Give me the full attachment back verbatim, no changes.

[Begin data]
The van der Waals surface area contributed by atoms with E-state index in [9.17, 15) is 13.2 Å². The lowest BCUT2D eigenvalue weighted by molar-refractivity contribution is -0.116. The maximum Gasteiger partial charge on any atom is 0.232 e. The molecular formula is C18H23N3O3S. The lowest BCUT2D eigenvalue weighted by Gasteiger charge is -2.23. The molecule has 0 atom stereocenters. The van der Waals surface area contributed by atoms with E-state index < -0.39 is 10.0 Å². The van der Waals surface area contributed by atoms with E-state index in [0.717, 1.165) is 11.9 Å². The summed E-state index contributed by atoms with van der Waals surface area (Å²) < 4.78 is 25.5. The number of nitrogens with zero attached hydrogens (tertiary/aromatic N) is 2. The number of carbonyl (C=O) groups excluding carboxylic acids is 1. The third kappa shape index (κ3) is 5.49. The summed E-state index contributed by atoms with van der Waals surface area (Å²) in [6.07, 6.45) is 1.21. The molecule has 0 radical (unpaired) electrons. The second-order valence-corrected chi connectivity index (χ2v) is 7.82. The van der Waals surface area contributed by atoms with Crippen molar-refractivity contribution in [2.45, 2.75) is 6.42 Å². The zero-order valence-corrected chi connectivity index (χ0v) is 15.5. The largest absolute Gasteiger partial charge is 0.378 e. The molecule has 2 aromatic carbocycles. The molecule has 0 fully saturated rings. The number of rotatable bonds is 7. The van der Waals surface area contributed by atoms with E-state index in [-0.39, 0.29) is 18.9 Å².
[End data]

The van der Waals surface area contributed by atoms with E-state index in [9.17, 15) is 13.2 Å². The lowest BCUT2D eigenvalue weighted by molar-refractivity contribution is -0.116. The maximum Gasteiger partial charge on any atom is 0.232 e. The molecular formula is C18H23N3O3S. The lowest BCUT2D eigenvalue weighted by Gasteiger charge is -2.23. The molecule has 0 atom stereocenters. The van der Waals surface area contributed by atoms with E-state index < -0.39 is 10.0 Å². The van der Waals surface area contributed by atoms with E-state index in [0.717, 1.165) is 11.9 Å². The summed E-state index contributed by atoms with van der Waals surface area (Å²) < 4.78 is 25.5. The number of nitrogens with zero attached hydrogens (tertiary/aromatic N) is 2. The number of carbonyl (C=O) groups excluding carboxylic acids is 1. The third kappa shape index (κ3) is 5.49. The summed E-state index contributed by atoms with van der Waals surface area (Å²) in [6.07, 6.45) is 1.21. The molecule has 0 radical (unpaired) electrons. The second-order valence-corrected chi connectivity index (χ2v) is 7.82. The van der Waals surface area contributed by atoms with Crippen molar-refractivity contribution in [2.45, 2.75) is 6.42 Å². The zero-order valence-corrected chi connectivity index (χ0v) is 15.5. The largest absolute Gasteiger partial charge is 0.378 e. The molecule has 2 aromatic carbocycles. The molecule has 0 fully saturated rings. The number of rotatable bonds is 7. The van der Waals surface area contributed by atoms with E-state index in [-0.39, 0.29) is 18.9 Å².